"I see you need a blessing." He showed me how to sit and hold my hands and how to properly receive this blessing. Then he lighted incense and chanted and bestowed upon me his prayers for good travels.

Getting my prayers on

One of the best humans I've ever met, Mr. Monk on the Hill
It's really stupid when you think about it. Some monk in a random temple giving you some "blessing" which I generally don't believe in. But at that moment, feeling empty and purposeless, questioning why I was traveling, why I was even here on this Earth ... to find this friendly old man take me in, read me so easily, see that I needed a bit of support, was shocking and overwhelming. I have no other way to say it. Unconditional love radiated from this being. It was sincere and powerful. That was his true blessing.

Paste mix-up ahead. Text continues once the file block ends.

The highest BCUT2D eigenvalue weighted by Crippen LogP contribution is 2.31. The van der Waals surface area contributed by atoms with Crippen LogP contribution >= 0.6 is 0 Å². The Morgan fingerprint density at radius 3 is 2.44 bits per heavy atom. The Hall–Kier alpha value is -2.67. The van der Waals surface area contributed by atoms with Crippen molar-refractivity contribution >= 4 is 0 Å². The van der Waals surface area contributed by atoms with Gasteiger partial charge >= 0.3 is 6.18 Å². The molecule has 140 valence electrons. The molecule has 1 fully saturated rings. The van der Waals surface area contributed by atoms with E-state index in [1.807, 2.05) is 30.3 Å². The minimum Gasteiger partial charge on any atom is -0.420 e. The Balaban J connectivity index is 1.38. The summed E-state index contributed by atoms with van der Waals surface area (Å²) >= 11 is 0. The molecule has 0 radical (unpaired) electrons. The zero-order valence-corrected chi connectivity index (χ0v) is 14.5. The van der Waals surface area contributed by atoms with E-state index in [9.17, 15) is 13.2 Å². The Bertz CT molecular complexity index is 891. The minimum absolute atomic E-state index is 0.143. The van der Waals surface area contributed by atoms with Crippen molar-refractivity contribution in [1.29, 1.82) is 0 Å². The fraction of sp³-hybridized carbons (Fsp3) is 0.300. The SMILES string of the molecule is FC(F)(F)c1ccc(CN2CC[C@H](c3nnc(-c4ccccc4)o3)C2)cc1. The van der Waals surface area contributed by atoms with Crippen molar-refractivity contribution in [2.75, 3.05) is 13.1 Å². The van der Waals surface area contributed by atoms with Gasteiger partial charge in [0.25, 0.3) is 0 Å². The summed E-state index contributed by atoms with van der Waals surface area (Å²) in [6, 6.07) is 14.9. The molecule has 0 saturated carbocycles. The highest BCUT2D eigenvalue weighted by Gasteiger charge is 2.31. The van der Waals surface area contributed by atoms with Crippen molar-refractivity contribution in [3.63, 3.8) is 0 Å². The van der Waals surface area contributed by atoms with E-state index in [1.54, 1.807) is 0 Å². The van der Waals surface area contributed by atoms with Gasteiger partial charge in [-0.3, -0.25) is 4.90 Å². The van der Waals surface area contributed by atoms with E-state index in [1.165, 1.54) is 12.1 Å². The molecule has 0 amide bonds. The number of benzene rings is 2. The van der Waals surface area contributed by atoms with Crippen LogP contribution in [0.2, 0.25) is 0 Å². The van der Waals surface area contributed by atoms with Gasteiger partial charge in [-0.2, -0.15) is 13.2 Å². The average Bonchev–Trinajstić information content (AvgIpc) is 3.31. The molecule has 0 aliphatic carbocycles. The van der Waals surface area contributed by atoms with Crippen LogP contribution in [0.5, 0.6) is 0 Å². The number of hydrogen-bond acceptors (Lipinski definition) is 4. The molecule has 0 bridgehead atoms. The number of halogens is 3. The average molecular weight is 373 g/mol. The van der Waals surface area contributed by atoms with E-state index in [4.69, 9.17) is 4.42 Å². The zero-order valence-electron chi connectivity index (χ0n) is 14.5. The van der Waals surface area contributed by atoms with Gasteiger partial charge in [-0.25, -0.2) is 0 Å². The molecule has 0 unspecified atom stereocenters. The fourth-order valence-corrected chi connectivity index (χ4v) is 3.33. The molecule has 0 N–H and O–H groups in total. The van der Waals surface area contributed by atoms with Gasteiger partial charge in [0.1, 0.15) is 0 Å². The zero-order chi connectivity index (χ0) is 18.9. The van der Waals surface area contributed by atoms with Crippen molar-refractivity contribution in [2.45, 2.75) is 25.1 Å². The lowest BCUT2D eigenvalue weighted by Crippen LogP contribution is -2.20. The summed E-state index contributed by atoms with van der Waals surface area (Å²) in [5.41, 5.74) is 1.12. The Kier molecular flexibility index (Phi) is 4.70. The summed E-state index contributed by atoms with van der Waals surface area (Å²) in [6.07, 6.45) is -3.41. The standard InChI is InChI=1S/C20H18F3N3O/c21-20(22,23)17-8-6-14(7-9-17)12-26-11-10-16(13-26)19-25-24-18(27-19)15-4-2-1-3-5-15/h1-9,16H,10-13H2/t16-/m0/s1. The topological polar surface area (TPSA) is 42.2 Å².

He then showed me a scrapbook filled with many other visitors, from all over the world. There was something special about this old man in his little temple. Here he was, giving out love and blessings to all those who crossed his path. And then all these people he met would go back into the world, perhaps feeling a little better about themselves, literally carrying his postive energy in all directions. In his own way, he was a small pebble tossed into an ocean. Little waves rippled outwards across the world.

I couldn't get that monk out of my mind. What was it about him? He had this presence. Quiet confidence and peacefulness oozed out from within. I have never met the Dalai Lama, but many people report a similar experience when meeting His Holiness. I knew I wanted that something. No, ... that wasn't quite right. I didn't want it. I wanted to become it.